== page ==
// ...
module.exports = {
solidity: "0.7.6",

That’s it! You should now have a functional development environment to start building on chain Uniswap integrations. Let’s run a quick test to confirm everything is set up properly.

Compile a Basic Contract

To confirm that our environment is configured correctly we’ll attempt to compile a basic Swap contract. Create a new file, ./contracts/Swap.sol and paste the following code into it (a detailed guide to this contract can be found here):

// SPDX-License-Identifier: GPL-2.0-or-later
pragma solidity =0.7.6;
pragma abicoder v2;

import '@uniswap/v3-periphery/contracts/interfaces/ISwapRouter.sol';
import '@uniswap/v3-periphery/contracts/libraries/TransferHelper.sol';

contract SimpleSwap {
ISwapRouter public immutable swapRouter;
address public constant DAI = 0x6B175474E89094C44Da98b954EedeAC495271d0F;
address public constant WETH9 = 0xC02aaA39b223FE8D0A0e5C4F27eAD9083C756Cc2;
uint24 public constant feeTier = 3000;

constructor(ISwapRouter _swapRouter) {
swapRouter = _swapRouter;

function swapWETHForDAI(uint256 amountIn) external returns (uint256 amountOut) {

// Transfer the specified amount of WETH9 to this contract.
TransferHelper.safeTransferFrom(WETH9, msg.sender, address(this), amountIn);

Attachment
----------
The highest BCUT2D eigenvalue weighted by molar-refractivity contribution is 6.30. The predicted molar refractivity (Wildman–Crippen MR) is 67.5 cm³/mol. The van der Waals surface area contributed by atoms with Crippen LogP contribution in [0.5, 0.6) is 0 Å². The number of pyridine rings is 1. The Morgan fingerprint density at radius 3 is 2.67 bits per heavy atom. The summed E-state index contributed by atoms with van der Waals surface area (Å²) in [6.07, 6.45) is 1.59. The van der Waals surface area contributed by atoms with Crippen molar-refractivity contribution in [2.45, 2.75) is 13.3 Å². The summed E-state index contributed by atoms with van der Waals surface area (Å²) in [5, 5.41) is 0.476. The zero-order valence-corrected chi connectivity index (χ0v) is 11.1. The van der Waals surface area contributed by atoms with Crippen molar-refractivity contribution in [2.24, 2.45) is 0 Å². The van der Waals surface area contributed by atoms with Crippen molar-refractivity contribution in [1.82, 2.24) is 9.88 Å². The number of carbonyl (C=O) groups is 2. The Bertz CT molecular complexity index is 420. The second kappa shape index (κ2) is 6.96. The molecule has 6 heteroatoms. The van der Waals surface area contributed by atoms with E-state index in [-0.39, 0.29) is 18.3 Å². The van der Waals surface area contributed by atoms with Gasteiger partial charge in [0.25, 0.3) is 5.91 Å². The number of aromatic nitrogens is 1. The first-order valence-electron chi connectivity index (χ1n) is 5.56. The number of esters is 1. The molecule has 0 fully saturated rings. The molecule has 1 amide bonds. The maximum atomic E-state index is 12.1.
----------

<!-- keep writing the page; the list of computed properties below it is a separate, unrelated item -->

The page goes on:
// Approve the router to spend WETH9.
TransferHelper.safeApprove(WETH9, address(swapRouter), amountIn);
// Note: To use this example, you should explicitly set slippage limits, omitting for simplicity
uint256 minOut = /* Calculate min output */ 0;
uint160 priceLimit = /* Calculate price limit */ 0;
// Create the params that will be used to execute the swap
ISwapRouter.ExactInputSingleParams memory params =
tokenIn: WETH9,
tokenOut: DAI,
fee: feeTier,
recipient: msg.sender,
deadline: block.timestamp,
amountIn: amountIn,
amountOutMinimum: minOut,
sqrtPriceLimitX96: priceLimit
// The call to `exactInputSingle` executes the swap.
amountOut = swapRouter.exactInputSingle(params);

To compile all the contracts in the ./contracts folder, we’ll use the Hardhat compile command:

$ npx hardhat compile

If the environment is compiled correctly you should see the message:

Compiled { x } Solidity files successfully

Local Node with a Mainnet Fork

When building and testing integrations with on chain protocols, developers often hit a problem: the liquidity on the live chain is critical to thoroughly testing their code but testing against a live network like Mainnet can be extremely expensive.

See the SDK getting started guide for a full example on how to use forks.

With your local node up and running, you can use the --network localhost flag in tests to point the Hardhat testing suite to that local node:

$ npx hardhat test --network localhost

Next Steps

With your environment set up you’re ready to start building. Jump over to the guides section to learn about the Uniswap functions you can integrate with. Remember to add all contracts (.sol files) to the ./contracts folder and their subsequent tests to the ./tests folder. You can then test them against your local forked node by running:

$ npx hardhat test --network localhost